Plundering from film and fable, Portugese painter Paula Rego's acrylic narratives (right) explore areas of ambivalence. Reinventing familiar fairytales, Rego fills them with characteristically chunky figures who breed unease, characters we think we know are invoked and subverted to blur the lines between love and hate, trust and power. A new exhibition of the artist's work opens at Liverpool's Tate Gallery today, featuring more than 80 of her paintings, along with early sketches and drawings, on show for the first time. Tate Gallery, Liverpool (0151-709 3223)
Spuds you like, spuds you don't like, spuds you've never heard of... natty tatties will be centre-stage in Coventry today, as the nation celebrates the humble spud. At Ryton Organic Garden, visitors can choose from 100 varieties of seed potato and find out how to fight blight. Chefs will be on hand to show how to transform your brown-skinned root into a mashed, sauted, baked or chipped delight.
Ryton Gdns, Coventry (01203-303517) 10am-4.30pm pounds 2.50
London has Spring Loaded, but Birmingham has Moving Parts. Starting on Friday, the festival features the vibrant Ricochet Dance Company (right), whose programme begins with "Treading the Night Plain". Created by choreographer Rosemary Lee, the piece imagines an eerie, suspended world where dancers are poised to take flight.
MAC, Cannon Hill Park Birmingham (0121-440 3838) 14 Feb 8pm pounds 7
Conscience-stirring anthems such as "Luka" and "Marlene on the Wall" made Suzanne Vega the artist of choice for a whole generation of soulful students. Then she packed up her acoustic guitar and disappeared. Now, after four years, she's back, touring with a splendid new album, which shows she`s lost none of her lyrical skills. A whole new set of quirky narratives prove folk isn't the sole preserve of earnest beards but can be quite playful and quirky, too. Tonight, UEA, Norwich, Norfolk (01603-505 401) 7.30pm pounds 10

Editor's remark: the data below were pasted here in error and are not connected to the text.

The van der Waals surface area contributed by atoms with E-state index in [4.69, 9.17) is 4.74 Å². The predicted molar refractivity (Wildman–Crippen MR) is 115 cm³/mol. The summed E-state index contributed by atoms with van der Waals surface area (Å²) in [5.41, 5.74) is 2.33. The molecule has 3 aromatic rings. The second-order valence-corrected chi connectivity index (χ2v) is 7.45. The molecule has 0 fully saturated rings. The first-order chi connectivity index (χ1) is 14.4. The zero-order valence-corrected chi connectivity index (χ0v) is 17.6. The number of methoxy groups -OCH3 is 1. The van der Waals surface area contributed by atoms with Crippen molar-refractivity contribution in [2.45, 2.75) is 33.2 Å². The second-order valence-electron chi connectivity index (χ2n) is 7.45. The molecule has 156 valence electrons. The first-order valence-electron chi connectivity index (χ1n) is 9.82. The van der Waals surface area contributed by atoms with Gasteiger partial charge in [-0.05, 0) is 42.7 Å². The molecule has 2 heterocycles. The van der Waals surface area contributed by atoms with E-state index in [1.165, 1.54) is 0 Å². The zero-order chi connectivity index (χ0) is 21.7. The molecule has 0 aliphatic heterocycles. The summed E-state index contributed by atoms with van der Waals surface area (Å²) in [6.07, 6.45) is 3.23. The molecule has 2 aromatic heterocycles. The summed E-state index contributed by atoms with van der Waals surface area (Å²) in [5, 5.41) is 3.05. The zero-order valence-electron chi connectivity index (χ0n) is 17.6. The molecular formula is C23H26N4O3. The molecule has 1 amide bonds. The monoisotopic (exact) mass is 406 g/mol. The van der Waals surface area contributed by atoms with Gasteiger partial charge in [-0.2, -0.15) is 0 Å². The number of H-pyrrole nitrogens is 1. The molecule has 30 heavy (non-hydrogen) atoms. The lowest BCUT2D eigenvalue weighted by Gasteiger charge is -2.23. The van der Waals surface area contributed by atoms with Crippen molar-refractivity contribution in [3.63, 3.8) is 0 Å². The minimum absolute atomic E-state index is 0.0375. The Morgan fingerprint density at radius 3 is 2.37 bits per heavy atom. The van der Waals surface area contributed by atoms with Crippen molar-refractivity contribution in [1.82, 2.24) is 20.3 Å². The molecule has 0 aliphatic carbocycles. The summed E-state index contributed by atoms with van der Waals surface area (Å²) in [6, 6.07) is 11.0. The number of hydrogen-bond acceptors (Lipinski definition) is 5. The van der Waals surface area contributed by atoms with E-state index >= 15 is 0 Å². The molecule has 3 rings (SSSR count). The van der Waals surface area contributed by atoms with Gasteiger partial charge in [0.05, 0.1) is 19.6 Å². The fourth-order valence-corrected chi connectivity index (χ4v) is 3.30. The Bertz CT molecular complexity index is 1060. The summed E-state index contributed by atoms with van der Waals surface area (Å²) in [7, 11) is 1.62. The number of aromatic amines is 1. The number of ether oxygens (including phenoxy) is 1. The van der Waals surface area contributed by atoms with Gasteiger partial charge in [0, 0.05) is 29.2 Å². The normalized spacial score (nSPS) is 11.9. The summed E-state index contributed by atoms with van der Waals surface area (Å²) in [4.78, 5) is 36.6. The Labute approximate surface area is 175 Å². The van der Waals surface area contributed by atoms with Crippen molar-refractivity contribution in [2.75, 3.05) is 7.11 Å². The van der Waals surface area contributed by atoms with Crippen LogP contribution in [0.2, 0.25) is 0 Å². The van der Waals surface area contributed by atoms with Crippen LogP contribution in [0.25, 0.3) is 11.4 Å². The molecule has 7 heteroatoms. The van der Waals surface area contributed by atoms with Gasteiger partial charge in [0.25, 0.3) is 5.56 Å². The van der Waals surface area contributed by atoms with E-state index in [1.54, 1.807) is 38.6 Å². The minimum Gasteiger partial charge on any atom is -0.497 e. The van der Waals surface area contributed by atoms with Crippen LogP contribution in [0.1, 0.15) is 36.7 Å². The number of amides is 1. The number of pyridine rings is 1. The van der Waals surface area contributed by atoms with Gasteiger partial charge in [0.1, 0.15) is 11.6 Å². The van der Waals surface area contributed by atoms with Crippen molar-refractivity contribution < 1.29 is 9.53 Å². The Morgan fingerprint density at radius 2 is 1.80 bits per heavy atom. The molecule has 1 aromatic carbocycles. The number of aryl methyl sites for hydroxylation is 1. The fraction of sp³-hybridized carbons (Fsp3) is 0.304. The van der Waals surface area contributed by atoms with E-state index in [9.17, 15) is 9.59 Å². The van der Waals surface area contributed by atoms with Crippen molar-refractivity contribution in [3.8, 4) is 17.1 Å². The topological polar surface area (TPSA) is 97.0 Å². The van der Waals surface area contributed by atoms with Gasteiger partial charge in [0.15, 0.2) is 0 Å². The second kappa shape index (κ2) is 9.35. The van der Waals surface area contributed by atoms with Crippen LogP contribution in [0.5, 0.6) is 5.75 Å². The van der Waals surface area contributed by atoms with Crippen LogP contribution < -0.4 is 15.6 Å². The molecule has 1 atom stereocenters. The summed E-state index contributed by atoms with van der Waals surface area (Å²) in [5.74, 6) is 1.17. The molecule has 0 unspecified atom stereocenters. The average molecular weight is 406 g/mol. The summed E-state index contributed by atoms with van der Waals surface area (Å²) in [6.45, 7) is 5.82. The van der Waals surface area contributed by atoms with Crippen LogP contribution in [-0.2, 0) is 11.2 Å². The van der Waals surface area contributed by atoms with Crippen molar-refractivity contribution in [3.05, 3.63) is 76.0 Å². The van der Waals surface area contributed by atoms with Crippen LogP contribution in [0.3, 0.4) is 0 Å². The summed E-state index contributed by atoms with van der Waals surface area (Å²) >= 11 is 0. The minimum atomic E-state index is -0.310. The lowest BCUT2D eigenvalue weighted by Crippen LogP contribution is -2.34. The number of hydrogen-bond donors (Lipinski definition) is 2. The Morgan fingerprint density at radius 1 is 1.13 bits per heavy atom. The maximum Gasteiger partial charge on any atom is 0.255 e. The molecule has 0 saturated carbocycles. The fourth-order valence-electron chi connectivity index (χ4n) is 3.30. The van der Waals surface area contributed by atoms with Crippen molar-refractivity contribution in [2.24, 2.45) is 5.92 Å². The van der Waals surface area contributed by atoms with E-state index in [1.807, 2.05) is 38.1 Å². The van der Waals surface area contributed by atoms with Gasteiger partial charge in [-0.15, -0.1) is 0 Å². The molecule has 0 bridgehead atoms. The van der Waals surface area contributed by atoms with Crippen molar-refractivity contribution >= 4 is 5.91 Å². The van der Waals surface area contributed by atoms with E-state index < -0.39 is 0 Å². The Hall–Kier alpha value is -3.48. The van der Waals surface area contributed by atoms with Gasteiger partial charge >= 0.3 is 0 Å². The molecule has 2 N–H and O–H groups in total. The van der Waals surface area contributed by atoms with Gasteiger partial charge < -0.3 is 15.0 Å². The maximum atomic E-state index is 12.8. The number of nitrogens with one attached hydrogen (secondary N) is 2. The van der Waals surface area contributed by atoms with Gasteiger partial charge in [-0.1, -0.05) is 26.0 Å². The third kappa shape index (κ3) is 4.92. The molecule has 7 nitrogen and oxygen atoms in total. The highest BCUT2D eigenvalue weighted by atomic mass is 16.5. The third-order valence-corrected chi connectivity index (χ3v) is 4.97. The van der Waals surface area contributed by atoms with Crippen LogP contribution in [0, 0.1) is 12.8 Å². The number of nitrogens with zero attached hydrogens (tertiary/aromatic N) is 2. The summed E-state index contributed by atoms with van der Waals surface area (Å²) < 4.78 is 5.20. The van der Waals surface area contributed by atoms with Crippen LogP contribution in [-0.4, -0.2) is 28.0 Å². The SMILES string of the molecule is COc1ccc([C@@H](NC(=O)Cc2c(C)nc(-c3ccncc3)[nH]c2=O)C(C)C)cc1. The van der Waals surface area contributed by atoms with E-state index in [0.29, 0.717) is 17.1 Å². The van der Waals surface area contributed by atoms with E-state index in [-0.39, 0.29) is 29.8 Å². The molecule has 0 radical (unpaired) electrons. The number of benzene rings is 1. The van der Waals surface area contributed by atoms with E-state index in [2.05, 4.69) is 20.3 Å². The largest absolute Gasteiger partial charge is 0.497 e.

Fans of Armistead Maupin's chronicles of swinging San Francisco can see Babycakes, the fourth book in the series, on stage (left) until the end of the month at the Drill Hall, before Clyde Unity's loving adaptation heads north to the Traverse Theatre in Edinburgh.
Drill Hall, Chenies St, London (0171-631 5107) to 1 Mar
Busy executives who haven't time to visit galleries to purchase prestige office decor will be pleased to hear about fax art. An offshoot of 1950s "Mail Art", this is the ultimate in mass reproduction, allowing artistic mail-outs from the likes of David Hockney to reach the public at the push of a button. The Hayward's touring show, Networking: Art by Post and Fax (above) explains all. See it at the Spacex Gallery in Exeter next week.
Love Bytes is a Valentine's night at the Museum of the Moving Image aimed at singles searching for their Super Mario. Lovelorn nerds are invited to zap blind dates at Perpetual Ping Pong, the ultimate computer love game.
Less virtual, but more romantic, might be a visit to the orchid festival at Kew - 20,000 wild species of the fleshy flora will be on show from 14 FebReuse content